Siddhartha Gautama sought a solution to human happiness through meditation and introspection. Then, one day, while sitting under a tree, he realized his true nature and awoke to the truth of all reality, transforming him into an enlightened being capable of living a truly happy and peaceful life. From there, the Buddha began sharing his experience, spreading his wisdom, and assisting others in escaping their own suffering.
Siddhartha Gautama developed doctrines such as The Four Noble Truths, which describe the causes of human suffering and how to alleviate them, as well as the Eightfold Path, which is essentially a code for living that allows one to face life’s pain and live happily.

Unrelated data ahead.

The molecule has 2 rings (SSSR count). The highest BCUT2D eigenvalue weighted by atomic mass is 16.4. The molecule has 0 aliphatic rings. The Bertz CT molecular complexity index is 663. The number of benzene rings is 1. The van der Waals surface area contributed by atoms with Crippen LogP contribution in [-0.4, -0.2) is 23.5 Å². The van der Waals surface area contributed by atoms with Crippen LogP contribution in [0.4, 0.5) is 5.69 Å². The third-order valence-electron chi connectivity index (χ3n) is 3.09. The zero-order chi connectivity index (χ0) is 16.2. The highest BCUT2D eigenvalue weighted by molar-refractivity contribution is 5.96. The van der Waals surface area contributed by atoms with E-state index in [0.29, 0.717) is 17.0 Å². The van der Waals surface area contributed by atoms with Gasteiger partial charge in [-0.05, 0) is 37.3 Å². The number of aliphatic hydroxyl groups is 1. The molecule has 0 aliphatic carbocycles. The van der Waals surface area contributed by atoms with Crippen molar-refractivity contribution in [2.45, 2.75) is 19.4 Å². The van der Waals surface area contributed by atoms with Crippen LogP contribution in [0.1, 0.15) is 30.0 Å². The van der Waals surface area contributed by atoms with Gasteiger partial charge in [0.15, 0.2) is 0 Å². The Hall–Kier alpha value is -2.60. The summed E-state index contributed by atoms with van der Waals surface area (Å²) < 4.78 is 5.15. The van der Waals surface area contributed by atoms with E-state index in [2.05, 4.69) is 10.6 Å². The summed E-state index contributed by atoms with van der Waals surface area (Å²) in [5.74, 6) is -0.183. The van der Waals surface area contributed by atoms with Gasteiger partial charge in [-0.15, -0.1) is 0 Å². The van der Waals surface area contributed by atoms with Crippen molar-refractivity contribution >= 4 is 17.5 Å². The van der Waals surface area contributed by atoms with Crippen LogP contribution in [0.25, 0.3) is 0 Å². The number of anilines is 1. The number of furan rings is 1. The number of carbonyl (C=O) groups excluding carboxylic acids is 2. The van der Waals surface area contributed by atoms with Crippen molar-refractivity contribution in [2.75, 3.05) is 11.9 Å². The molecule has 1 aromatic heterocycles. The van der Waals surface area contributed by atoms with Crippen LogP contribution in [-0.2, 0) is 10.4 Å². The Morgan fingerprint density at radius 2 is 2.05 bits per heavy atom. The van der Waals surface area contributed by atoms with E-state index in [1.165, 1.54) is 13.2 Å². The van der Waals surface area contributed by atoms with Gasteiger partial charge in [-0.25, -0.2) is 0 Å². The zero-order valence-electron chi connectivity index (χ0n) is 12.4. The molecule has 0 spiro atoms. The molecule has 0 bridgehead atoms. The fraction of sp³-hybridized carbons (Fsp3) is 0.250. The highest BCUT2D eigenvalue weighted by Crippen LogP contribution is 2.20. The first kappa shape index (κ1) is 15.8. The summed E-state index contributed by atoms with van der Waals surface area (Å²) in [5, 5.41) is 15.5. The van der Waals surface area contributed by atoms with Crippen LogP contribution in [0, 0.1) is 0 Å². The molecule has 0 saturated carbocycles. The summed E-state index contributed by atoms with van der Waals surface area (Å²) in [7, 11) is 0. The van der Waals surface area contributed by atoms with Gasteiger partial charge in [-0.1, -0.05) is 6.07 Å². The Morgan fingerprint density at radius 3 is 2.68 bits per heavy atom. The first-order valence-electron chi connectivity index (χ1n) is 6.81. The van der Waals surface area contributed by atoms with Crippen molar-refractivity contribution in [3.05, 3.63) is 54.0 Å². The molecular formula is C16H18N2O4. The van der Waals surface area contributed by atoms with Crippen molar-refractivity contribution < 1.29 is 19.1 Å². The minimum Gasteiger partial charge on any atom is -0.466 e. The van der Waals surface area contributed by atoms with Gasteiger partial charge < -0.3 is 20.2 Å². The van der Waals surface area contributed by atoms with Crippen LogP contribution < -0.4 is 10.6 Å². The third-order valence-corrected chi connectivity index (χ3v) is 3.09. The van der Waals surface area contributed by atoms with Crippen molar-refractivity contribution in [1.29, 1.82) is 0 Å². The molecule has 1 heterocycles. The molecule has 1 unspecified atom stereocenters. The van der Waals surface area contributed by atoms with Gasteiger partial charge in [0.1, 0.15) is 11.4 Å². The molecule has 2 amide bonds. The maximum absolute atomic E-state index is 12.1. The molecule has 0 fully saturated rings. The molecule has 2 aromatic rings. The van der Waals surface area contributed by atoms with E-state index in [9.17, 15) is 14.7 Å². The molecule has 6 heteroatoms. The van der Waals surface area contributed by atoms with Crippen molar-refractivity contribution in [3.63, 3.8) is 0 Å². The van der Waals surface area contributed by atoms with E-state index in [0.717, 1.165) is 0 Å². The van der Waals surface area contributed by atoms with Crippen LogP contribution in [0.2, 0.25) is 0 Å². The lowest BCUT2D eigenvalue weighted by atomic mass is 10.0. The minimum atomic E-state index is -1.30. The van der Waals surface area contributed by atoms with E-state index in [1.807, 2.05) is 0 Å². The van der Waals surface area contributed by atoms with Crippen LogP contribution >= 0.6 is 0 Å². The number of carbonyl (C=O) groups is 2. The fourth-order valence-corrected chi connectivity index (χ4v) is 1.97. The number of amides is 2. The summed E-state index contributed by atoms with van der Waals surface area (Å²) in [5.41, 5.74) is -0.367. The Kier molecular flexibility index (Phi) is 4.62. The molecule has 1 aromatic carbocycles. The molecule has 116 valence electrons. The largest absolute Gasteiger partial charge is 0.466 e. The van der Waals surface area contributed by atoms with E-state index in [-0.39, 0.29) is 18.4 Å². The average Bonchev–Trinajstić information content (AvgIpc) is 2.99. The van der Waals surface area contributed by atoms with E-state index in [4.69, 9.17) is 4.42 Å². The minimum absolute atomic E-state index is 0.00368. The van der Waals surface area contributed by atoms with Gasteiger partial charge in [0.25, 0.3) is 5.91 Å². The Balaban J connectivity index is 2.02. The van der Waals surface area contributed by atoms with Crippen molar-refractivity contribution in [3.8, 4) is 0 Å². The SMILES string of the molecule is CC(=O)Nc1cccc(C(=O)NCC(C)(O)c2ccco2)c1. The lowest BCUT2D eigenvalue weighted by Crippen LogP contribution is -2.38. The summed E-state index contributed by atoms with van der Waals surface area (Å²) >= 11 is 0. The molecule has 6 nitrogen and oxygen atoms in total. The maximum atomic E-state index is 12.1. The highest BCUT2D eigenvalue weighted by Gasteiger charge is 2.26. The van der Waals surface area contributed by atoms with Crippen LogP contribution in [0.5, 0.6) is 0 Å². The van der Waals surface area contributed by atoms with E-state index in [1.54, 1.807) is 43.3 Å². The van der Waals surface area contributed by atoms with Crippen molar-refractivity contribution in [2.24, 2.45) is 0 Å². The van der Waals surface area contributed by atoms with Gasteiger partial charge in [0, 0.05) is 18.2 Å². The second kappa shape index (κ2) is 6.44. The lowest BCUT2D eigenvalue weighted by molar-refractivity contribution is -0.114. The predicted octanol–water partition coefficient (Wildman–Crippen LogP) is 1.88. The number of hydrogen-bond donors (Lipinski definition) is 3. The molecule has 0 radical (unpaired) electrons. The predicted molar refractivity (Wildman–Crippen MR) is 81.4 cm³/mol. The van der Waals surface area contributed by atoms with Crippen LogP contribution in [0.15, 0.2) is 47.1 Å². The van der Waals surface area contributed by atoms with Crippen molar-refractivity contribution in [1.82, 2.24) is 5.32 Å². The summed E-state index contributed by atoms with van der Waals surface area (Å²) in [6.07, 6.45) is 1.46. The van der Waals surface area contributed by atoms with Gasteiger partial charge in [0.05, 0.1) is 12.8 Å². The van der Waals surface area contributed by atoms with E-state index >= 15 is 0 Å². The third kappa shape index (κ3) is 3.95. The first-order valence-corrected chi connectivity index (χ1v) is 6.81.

Many people thought he was a god because of his wisdom and charming personality, but Siddhartha Gautama consistently insisted that he was not and should not be worshiped as such. Nonetheless, a large number of people did, and after his death, his many followers disagreed on how to proceed. This resulted in the formation of numerous “sects” of Buddhism, each of which incorporated the Buddha’s teachings in different ways, and which gave rise to a variety of entities.
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Maitreya is the prophesied Buddha who will appear on Earth and achieve complete enlightenment. Maitreya is presently a bodhisattva residing in the Tushita heaven who will descend to earth to preach anew the dharma (“law”) when the teachings of Gautama Buddha have completely decayed.